Dribbling Through Discrimination

Despite Progress, Racism in Soccer Remains an Issue

Graphic Sam Jones

When watching a high-quality game of soccer, it’s hard to imagine the struggles that players sometimes endure on the pitch—notably with the issue of racism. Despite initiatives from FIFA to eliminate racism from soccer, recent incidents have kept the topic on the world’s radar.

In February, Arrigo Sacchi, former manager for Italian club AC Milan, said that he felt there are “too many coloured players” on under-20 teams in Italy, simultaneously denying that he is a racist. Days later, Chelsea FC fans refused to let a black man on a metro while chanting, “We’re racist, we’re racist and that’s the way we like it.”

Racism is not exclusive to soccer’s major leagues. Players at any level can face discrimination by their peers.

Concordia Stingers men’s soccer player Odaine Demar played in Europe, where he was subject to racial discrimination.

“It wasn’t the best for me. My teammates weren’t as receptive as I thought, and my coach was kind of the same,” said Demar. “As time went on, little by little, signs started showing that it was more than not being receptive, it was more of a racial thing.”

Demar continued to receive verbal and racial abuse upon his return to Canada, a country not known as a soccer nation troubled by racism.

“The problem is most of the leagues do not really stand on their positions against racism.” – Francis Gilbert

The defender recounted a game he played in Ottawa against an Italian team. When the other team started losing, insults and racial slurs were thrown at Demar and his team.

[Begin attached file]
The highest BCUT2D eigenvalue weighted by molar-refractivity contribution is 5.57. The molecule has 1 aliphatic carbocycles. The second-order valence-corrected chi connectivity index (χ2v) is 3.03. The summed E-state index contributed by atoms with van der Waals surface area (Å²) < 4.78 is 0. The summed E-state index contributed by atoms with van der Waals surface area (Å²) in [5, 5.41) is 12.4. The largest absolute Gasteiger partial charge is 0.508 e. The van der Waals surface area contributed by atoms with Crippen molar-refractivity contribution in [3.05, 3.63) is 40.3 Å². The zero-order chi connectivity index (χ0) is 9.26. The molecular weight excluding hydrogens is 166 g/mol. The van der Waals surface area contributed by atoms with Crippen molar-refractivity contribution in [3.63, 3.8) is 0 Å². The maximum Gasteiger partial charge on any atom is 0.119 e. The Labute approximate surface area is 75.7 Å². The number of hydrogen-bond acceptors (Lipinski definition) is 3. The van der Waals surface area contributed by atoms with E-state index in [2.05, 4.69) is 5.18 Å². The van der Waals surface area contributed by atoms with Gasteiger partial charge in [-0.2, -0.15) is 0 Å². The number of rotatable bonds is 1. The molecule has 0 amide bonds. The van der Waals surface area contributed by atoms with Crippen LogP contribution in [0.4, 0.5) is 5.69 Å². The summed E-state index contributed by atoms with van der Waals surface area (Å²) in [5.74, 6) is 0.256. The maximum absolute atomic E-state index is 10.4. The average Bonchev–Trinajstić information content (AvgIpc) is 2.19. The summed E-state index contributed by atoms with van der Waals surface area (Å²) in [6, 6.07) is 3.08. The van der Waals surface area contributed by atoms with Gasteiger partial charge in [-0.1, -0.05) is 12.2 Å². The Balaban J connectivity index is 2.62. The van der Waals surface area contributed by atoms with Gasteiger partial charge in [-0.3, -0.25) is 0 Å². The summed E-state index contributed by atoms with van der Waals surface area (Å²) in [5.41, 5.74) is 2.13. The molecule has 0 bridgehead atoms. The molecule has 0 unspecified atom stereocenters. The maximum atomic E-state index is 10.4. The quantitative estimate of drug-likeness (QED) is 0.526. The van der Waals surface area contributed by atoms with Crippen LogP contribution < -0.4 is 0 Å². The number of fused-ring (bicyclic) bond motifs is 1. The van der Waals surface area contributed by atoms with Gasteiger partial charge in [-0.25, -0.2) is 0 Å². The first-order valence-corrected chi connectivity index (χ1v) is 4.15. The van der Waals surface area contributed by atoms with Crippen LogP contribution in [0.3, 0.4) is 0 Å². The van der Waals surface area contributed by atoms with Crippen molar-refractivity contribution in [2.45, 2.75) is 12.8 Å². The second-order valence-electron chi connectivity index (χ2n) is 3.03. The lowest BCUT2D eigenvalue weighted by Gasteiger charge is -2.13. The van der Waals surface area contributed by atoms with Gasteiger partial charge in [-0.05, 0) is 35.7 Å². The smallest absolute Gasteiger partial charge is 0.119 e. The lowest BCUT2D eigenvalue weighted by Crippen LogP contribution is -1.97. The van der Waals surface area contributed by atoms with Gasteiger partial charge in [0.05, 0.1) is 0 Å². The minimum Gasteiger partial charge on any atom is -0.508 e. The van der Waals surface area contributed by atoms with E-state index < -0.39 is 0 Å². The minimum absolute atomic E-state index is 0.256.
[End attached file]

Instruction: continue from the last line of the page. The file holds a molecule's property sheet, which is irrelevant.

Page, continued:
Organizations such as the Front Commun Montreal, a progressive Montreal Impact fan group which stands against racism, sexism, and homophobia, is working hard at eradicating these situations from the game of soccer.

“[We] try to sensitize [people] against the repression made by the league, but also other actions we sometimes do are related to working conditions,” said Francis Gilbert, a member of Front Commun Montreal. “We made a banner in support of the referees; they had a problem with their working conditions.”

Established in 2012, the group consists of Montreal Impact season ticket holders who sit in section 131 and 132 of the Saputo Stadium.

“The idea is to have a team that looks like the city, or looks like our ideas,” said Gilbert.

Front Commun Montreal appears at every home Impact game to try to educate and sensitize people to the aforementioned issues, which continue to exist in soccer.

Gilbert feels that Montreal, despite its multicultural image, still has ways to go in the fight for racial tolerance in soccer, but that it isn’t as significant an issue in comparison to other cities and countries.

“We think that in Montreal, racism is kind of a problem,” said Gilbert. “We will not say that it’s a major problem but we want to stand by in Montreal and say that it’s no place for racism.

“It’s easier when you have Patrice Bernier, one of the most [well-known] players and he’s black, so he’s easy to [use as] an example to people.”

“I’ve never really heard of anything much [in terms of racism] in Montreal but I definitely see that it’s a very multicultural city and things seem to be fine here,” Demar said.

However, both Demar and Gilbert believe there’s more to be done in terms of extinguishing racism from soccer-mad continents like Europe. Demar feels that heavier punishments are necessary in order for players to understand that soccer should have no tolerance for racial incidents.

“The problem is most of the leagues do not really stand on their positions against racism,” said Gilbert. “It would be good if the club was giving information about [racism] and why we should criticize racism.”

“I remember there was one incident with England and Serbia that happened and a big brawl broke out,” said Demar. “Then [the official response was] like, ‘pay a couple thousand dollars, and you guys are banned for a week.’

“It’s not just on FIFA, it’s not just on [FIFA president] Sepp Blatter putting down his hammer saying ‘you’re suspended, you’re fined,’” Demar added. “It has to be everyone, the supporters, the players. Everyone has to have their own little ways of getting together and trying to stamp it out.”